Follow-ups to the interactions between switch type and cloze of subject reference, and between those factors and focus indicate that higher cloze of reference to the subject character led to longer fixations on the target when focus was on the subject (p < 0.01), and faster switches toward the target when focus was on the object (p = 0.03). This is illustrated in Figure 6. Analysis of the four-way interaction between switch type, order, and the two cloze measures revealed that early in the experiment, cloze of subject reference only had an effect on switches toward the target when cloze of PRO was also high (p < 0.05 when cloze of PRO was high, p > 0.05 otherwise). This effect disappears, however, over the course of the experiment. There was no significant interaction between order and the cloze measures in switches away from the target (p > 0.1).
The interpretation of PRO in this experiment was surprisingly fast. If rather than just relying on bottom-up information to identify and resolve the necessary dependency, participants were predicting an upcoming control structure or reference to the subject character, then this fast interpretation could be explained. However, the results of the exploratory analysis show little effect of such prediction. There was no effect of item-wise predictability of a control structure in the PRO condition, suggesting that participants’ looks were not being driven by structural predictions. There was also no effect of order within the experiment, suggesting that participants did not develop strategies over the course of the experiment to aid in their resolution of PRO. Higher predictability of reference to the subject character did lead to numerically longer looks at the target in the PRO condition, but this effect was small and statistically non-significant.
In contrast to PRO, reference resolution in the pronsubj condition was strongly affected by prediction. When focus was on the subject character, participants were much more likely to look longer at the target the more predictable reference to it was. This suggests that interpretation of an overt pronoun in this experiment was highly sensitive to participants’ referential predictions, at least when initial focus was placed on that character. This strong effect, in contrast to the lack of an effect in the PRO condition, further suggests that the fast interpretation of PRO was not due to referential predictions. When focus was on the object character, higher predictability of subject reference was associated with faster looks toward the target in the pronsubj condition. This again suggests an effect of referential prediction, but since participants were also numerically faster to look away from the target, this may have just been a trend toward faster switches overall. We take this result to mean that focusing on the object made participants less likely to rely on strong predictions about reference to the subject character. The fact that they were still more likely to look toward the target than away from it meant that they were successfully using the morphological information on the pronoun to resolve reference, regardless of predictions made.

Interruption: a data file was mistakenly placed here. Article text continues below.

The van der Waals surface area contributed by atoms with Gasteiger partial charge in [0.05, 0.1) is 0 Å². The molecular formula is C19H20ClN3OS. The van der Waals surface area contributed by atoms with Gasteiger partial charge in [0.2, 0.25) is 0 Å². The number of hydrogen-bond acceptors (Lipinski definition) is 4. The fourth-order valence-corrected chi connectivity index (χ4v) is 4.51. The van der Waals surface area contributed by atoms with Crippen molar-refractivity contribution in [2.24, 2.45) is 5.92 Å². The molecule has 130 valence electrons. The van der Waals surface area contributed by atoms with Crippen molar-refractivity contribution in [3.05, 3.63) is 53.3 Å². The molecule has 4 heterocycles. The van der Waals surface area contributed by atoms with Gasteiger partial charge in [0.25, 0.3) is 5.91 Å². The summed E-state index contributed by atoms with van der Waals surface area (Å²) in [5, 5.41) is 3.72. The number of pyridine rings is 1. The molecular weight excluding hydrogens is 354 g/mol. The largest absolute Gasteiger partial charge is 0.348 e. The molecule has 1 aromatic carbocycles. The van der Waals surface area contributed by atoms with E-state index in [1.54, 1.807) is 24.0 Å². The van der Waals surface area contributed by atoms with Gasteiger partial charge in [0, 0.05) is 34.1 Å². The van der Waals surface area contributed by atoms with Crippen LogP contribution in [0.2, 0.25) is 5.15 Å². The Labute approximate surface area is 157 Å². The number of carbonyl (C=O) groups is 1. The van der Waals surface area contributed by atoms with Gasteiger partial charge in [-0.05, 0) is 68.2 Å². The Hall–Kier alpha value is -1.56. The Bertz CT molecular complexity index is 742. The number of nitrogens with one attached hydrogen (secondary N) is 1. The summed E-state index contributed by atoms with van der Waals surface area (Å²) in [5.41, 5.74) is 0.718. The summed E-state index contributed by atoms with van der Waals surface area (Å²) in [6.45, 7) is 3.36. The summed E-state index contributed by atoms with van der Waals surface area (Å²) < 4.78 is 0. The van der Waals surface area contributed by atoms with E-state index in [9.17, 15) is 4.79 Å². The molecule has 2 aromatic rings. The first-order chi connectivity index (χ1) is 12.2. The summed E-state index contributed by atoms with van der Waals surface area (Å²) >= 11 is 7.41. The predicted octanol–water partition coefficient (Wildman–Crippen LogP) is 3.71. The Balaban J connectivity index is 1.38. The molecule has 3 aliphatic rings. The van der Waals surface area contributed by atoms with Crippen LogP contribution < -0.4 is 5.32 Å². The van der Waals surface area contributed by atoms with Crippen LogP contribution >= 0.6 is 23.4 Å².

A surprising result in the pronsubj analyses was that the cloze probability of a control structure played a role, interacting with predictability of subject reference and experiment order. The interaction indicated that early on in the experiment, participants were faster to look toward the target when both subject reference and a control structure were predictable. Why would prediction of a control structure affect interpretation of overt pronouns, but not the interpretation of PRO? Perhaps the speed-up in looks toward the target was due to multiple different factors all indicating reference to the subject character, including item-based prediction of subject reference, prediction of a control structure (which also generally entails reference to the subject character), the easily-accessible morphological information from the pronoun, in addition to the high proportion of items with subject reference in the adjunct. Perhaps for PRO, structural information from the control dependency was not as easy to access, and so early looks toward the target were not affected, despite possible structural or referential predictions. As to why this effect was only seen early in the experiment in the pronsubj items, participants may have stopped using item-based structural predictions, if they learned due to the high proportion of items with a control dependency within the experiment that item-based structural predictions were unnecessary.